The Female Gaze: Defining the Real and the Replicant in “Blade Runner 2049”

"Blade Runner 2049" by Ron Frazier

This past weekend, audiences were transported back to the dystopian world of “Blade Runner,” a film originally written by Philip K. Dick and constructed on screen by Ridley Scott in the 1980s.

The neo-noir, sci-fi sequel directed by Denis Villeneuve examines identity and power dynamics between species.

In the U.S. of 2049, there is an illusion of a wall between artificial intelligent androids, or replicants, and humans.

Replicants and humans battled for superiority in the original “Blade Runner” (1982), but after the blackout hits years later, wiping out everyone’s digital footprint, the older replicants lose their power and are being hunted down and “retired” by new obedient replicants, one of whom is Ryan Gosling’s character K.

K, an LAPD cop and blade runner, is tasked to find the old replicants, and is asked “what’s it like to hunt down your own?”

He finds evidence that blurs the lines between replicants and humans, which--not surprisingly--happens to involve the former Blade Runner himself, Rick Deckard (Harrison Ford).

God-like replicant manufacturer Wallace wants to hunt down K and Deckard because they threaten the Tyrell Corporation. In the hunt for original Tyrell androids, Officer K goes down a personal journey where he attempts to reconcile his identity.

“Blade Runner 2049” was unapologetically vague in its promotion of the film, keeping everything from K and Deckard’s relationship to the general narrative under wraps during its entire marketing campaign.

Audiences, like myself, could only speculate the film’s plot and underlying messages before stepping into the theater.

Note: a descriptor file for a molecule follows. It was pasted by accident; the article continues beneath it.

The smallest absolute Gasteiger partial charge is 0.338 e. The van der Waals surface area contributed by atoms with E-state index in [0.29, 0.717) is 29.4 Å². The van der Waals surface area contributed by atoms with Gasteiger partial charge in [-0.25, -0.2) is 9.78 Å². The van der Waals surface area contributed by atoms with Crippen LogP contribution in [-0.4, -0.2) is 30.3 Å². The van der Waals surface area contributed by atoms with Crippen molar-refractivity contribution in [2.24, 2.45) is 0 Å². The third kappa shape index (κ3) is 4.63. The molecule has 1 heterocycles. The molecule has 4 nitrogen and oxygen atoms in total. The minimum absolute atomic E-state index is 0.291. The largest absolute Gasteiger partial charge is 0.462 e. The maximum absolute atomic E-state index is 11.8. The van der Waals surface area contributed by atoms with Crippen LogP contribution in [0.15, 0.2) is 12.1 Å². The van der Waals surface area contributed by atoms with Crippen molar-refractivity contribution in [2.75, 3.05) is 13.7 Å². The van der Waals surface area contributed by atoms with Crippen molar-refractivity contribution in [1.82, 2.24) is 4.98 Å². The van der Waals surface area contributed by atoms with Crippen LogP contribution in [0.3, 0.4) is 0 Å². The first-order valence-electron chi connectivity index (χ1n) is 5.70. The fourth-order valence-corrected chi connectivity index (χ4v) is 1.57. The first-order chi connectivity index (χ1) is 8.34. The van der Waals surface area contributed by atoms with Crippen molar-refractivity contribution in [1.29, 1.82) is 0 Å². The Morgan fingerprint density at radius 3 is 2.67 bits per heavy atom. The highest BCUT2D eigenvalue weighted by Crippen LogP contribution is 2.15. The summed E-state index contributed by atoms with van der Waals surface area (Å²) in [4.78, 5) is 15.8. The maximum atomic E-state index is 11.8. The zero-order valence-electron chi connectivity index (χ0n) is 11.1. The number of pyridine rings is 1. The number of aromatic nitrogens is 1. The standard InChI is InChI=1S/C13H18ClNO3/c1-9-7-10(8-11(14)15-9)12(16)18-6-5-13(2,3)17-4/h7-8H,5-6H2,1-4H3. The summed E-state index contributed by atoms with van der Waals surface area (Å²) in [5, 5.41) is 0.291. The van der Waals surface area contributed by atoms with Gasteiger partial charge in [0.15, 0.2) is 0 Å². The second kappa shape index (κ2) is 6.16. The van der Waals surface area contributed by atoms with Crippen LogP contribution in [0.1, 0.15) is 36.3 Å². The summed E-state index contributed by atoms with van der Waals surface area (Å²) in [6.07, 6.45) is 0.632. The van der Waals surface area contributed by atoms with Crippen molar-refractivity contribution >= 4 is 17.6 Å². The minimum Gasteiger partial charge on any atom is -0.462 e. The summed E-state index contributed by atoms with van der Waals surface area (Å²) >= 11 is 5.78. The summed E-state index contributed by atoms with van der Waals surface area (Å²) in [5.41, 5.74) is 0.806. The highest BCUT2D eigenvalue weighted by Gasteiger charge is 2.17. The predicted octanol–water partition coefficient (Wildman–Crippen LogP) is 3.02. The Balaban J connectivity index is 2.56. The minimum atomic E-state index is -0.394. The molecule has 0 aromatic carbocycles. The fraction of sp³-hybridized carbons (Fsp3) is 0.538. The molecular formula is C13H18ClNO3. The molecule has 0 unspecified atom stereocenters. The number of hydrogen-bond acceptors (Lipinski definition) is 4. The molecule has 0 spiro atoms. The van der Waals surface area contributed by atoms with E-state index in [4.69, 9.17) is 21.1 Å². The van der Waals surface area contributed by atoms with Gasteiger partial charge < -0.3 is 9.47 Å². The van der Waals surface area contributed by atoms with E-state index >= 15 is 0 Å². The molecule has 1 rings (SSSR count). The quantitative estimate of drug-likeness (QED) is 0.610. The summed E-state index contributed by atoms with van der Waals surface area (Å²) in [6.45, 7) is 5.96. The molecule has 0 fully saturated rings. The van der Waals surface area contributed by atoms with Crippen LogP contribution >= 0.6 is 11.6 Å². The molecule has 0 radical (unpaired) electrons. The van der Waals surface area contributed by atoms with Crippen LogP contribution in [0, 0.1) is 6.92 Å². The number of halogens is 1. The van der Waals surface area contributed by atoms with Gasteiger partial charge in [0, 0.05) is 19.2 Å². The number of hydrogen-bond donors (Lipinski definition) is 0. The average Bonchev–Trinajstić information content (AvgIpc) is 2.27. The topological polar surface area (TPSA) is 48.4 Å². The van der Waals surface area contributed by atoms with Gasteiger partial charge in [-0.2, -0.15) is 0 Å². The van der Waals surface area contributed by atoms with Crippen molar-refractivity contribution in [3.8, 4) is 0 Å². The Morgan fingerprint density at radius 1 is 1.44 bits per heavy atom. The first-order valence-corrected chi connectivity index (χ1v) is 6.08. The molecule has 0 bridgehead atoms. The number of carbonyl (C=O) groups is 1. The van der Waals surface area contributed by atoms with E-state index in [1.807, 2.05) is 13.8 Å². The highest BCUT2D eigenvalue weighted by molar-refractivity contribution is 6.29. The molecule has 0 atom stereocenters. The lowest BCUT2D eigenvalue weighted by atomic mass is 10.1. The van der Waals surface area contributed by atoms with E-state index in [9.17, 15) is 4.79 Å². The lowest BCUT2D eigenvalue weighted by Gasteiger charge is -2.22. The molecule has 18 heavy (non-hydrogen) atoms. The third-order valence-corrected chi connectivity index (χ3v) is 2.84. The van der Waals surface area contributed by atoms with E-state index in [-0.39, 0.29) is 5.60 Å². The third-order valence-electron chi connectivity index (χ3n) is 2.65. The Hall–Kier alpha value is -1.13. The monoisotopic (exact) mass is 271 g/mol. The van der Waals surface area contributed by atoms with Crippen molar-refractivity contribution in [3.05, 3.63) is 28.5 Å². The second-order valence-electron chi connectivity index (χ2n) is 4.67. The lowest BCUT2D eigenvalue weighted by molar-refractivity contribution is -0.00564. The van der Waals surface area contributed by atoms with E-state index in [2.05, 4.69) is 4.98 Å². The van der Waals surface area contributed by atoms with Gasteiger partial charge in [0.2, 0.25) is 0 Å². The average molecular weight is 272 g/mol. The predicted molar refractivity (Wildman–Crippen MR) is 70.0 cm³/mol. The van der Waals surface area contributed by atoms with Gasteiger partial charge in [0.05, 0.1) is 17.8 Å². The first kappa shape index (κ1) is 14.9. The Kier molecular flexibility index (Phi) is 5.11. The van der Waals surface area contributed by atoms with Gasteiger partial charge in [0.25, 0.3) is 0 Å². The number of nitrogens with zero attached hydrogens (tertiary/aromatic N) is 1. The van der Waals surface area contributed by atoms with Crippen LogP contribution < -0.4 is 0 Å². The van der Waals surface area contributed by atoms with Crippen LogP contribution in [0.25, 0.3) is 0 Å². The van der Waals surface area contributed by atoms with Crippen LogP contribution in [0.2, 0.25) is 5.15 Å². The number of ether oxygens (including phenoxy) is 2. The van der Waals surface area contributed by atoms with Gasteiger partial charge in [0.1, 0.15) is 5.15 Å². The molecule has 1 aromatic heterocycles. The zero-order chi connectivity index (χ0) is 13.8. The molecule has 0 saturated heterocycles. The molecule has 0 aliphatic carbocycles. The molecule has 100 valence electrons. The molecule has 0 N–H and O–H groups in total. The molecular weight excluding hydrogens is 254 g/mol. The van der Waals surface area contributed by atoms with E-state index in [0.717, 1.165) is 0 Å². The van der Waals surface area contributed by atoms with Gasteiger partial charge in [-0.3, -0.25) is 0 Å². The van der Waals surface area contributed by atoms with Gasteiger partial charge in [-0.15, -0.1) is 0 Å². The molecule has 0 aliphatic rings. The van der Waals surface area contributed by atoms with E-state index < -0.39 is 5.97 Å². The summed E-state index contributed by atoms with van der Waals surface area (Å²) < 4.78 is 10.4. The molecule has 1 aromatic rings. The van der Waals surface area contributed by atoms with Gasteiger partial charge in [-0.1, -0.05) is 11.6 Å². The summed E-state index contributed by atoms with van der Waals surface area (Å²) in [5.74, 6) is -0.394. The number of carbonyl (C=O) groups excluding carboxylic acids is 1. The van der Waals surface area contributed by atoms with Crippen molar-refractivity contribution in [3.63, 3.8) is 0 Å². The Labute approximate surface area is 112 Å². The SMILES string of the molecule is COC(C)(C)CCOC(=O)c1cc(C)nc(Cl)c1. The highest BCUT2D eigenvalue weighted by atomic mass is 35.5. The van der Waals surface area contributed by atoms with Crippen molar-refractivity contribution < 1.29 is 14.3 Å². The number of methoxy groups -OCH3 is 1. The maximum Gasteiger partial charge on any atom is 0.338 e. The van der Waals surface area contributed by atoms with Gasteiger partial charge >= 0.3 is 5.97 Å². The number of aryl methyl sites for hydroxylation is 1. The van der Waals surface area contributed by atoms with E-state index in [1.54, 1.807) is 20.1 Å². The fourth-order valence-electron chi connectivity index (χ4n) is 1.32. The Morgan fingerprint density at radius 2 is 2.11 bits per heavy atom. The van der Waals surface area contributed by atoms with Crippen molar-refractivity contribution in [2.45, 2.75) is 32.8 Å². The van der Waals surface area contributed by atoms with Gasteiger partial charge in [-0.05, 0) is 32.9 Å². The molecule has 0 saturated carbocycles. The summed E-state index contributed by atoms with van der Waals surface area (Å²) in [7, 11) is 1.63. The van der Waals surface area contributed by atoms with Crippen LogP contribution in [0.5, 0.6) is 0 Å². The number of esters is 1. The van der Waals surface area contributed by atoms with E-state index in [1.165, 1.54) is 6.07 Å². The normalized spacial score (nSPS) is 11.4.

What I was familiar with before the opening credits began rolling was the stunning visuals and technical effects of “Blade Runner 2049.”

Oscar-nominated cinematographer Roger Deakins has a plethora of work under his belt. From “Skyfall” (2012) to “The Big Lebowski” (1998), Deakins creates beautiful worlds, and when paired with Hans Zimmer and Benjamin Wallfisch’s score, “Blade Runner 2049” should get a few nods to a few Academy Awards.

Despite the critical acclaims for “Blade Runner 2049,” it suffered at the box-office compared to other similar “smart” blockbusters released this year.

Many industry experts are confused about the box-office outcome. However, the original “Blade Runner” didn’t perform outstandingly in the 1980s, but rather gained a cult following subsequently which has shaped it into being a revolutionary science-fiction film.

I believe that “Blade Runner 2049” will take a similar shape as its original in American cinema because of its cinematography, score and narrative structure. But only time will tell if “Blade Runner 2049” leaves the same mark as its original.  

“Blade Runner 2049” elicits many questions about humanity, life and existence. What makes us human? Can artificial life act and feel like a human?

“Blade Runner 2049” leaves audiences asking these questions narratively, through K’s journey as a blade runner. The film’s narration and its cinematography in dystopian America combine to blur the replicant with the real.

“Blade Runner 2049” is now playing at Ashley Square Cinema.